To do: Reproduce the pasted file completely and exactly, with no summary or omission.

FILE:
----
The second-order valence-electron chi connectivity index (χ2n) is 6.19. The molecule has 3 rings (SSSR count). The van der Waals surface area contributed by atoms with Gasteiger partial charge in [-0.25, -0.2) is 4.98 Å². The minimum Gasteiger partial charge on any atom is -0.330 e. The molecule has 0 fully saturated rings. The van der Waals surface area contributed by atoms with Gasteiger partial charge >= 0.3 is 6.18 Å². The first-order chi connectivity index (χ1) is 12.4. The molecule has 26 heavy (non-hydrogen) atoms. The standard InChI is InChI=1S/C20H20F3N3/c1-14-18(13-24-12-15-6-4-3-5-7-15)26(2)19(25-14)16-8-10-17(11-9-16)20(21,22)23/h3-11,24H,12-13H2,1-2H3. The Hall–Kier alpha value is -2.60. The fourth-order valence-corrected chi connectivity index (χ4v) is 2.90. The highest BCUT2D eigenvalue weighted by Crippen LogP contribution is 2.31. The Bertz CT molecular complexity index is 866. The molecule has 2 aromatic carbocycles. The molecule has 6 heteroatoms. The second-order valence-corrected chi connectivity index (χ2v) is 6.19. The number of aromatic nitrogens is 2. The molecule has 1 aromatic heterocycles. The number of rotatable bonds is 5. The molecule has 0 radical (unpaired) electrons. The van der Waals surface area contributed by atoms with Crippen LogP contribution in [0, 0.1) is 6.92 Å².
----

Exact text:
The second-order valence-electron chi connectivity index (χ2n) is 6.19. The molecule has 3 rings (SSSR count). The van der Waals surface area contributed by atoms with Gasteiger partial charge in [-0.25, -0.2) is 4.98 Å². The minimum Gasteiger partial charge on any atom is -0.330 e. The molecule has 0 fully saturated rings. The van der Waals surface area contributed by atoms with Gasteiger partial charge >= 0.3 is 6.18 Å². The first-order chi connectivity index (χ1) is 12.4. The molecule has 26 heavy (non-hydrogen) atoms. The standard InChI is InChI=1S/C20H20F3N3/c1-14-18(13-24-12-15-6-4-3-5-7-15)26(2)19(25-14)16-8-10-17(11-9-16)20(21,22)23/h3-11,24H,12-13H2,1-2H3. The Hall–Kier alpha value is -2.60. The fourth-order valence-corrected chi connectivity index (χ4v) is 2.90. The highest BCUT2D eigenvalue weighted by Crippen LogP contribution is 2.31. The Bertz CT molecular complexity index is 866. The molecule has 2 aromatic carbocycles. The molecule has 6 heteroatoms. The second-order valence-corrected chi connectivity index (χ2v) is 6.19. The number of aromatic nitrogens is 2. The molecule has 1 aromatic heterocycles. The number of rotatable bonds is 5. The molecule has 0 radical (unpaired) electrons. The van der Waals surface area contributed by atoms with Crippen LogP contribution in [0, 0.1) is 6.92 Å².